Dr. David Satcher

Twelve years ago, as Surgeon General of the United States, I issued a report calling attention to the profound disparities in oral health care across the country. I called it a silent epidemic. Twelve years later, some progress has been made, and it is no longer silent—but for many across the country, it is still a serious epidemic causing pain and harm to millions of poor and minority children. For instance, data from Georgia exemplifies the challenges that poor and minority children face in getting access to appropriate dental care.
In 2008, 15.9 percent of Georgians did not have health insurance and almost half—41.5 percent—did not have dental insurance (Georgia Population Survey 2008). In 2007, visits to Georgia emergency rooms for preventable dental disease cost more than $23 million.  he proportion of children with untreated tooth decay has dropped from 27 percent in 2005 to 19 percent in 2011, but that still means that close to a fifth of our state’s children suffer unnecessary pain and health risks for something that is truly preventable. The majority of these children are poor or minority or can’t see a dentist because of financial or geographic reasons.
When I issued my report, tooth decay was the single most common chronic childhood disease— five times more common than asthma. It still is. There were striking disparities in dental disease across the country. There still are. Thirty-seven percent of African American children and 41 percent of Hispanic children have untreated tooth decay, compared with 25 percent of white children. More than 50 million Americans live in areas where dentists do not practice and millions more can’t gain access due to cost reasons.

It is time to get serious and pursue the framework for action that I set forth in my 2000 report. All health care professionals need to understand that good oral health means more than sound teeth. The mouth is really a window to the whole body. Oral health affects everything from the ability to speak, eat or smile. Poor oral health is linked to heart disease, stroke and other long-term illnesses. We need to engage other health professions in working to prevent oral disease.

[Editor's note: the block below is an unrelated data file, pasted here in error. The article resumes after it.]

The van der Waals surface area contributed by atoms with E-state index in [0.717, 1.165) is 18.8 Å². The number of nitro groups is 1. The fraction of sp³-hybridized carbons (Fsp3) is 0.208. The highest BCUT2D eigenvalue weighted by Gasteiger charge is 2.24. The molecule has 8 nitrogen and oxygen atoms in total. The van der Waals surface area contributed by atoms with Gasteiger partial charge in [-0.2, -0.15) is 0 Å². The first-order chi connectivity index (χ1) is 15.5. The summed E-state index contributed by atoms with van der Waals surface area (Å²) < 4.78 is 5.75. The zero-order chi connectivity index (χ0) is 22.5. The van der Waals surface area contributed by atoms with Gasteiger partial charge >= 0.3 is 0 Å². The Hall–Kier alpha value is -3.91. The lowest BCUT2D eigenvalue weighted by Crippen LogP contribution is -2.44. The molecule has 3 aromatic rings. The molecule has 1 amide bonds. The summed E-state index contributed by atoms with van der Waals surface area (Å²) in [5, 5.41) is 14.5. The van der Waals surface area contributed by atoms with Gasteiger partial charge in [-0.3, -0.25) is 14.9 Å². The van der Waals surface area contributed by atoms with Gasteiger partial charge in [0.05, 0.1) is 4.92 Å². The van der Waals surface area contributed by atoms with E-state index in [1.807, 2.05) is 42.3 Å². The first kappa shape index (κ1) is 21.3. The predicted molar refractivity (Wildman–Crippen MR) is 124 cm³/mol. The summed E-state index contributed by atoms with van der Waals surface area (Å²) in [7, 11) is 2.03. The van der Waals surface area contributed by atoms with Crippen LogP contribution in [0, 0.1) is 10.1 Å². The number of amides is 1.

As a country, we have made great strides in prevention, particularly with fluoride and sealants. But many do not have regular access to a dentist or school-based programs that offer some preventive care. That is why it is critical to expand access by seeking innovation on a number of fronts: in oral health policies, how we train our providers, exploring the creation of new dental providers, and building a cadre of ethnically-diverse, culturally-competent dental practitioners, as well as expanding the reach of the dental team with other health care professionals.

The country has a great opportunity to increase access to dental care under the ACA, which calls for extending oral health benefits to an additional five million children in 2014. Expansion of coverage, however, won’t translate into access to care if we don’t have enough providers to meet the need. Currently just 20 percent of practicing dentists treat Medicaid patients. How can we provide services to an additional five million children in 2014?

States need to think about this now. States should explore all options that could expand access to care, including allowing midlevel dental providers such as dental therapists to practice. They are trained to provide routine services, freeing up dentists to attend to more complicated procedures. These practitioners already work in Alaska and Minnesota. And in just a number of years, they have been able to expand access in Alaska alone to an additional 35,000 people who could not get regular care in their own communities.

It is imperative that everyone have access to the dental care they need. Different professionals can provide different, yet appropriate, levels of service. Our concern and approach to a solution ought to focus first on the patient, not the dental profession. We have an opportunity with the ACA to expand access. Will the medical and dental communities be ready?

David Satcher, MD, PhD, is a public health administrator, who served simultaneously as the 10th Assistant Secretary for Health at the U.S. Department of Health and Human Services, and the 16th Surgeon General of the United States. Dr. Satcher is also a contributing writer for America’s Wire, an independent, nonprofit news service run by the Maynard Institute for Journalism Education and funded by a grant from the W.K. Kellogg Foundation.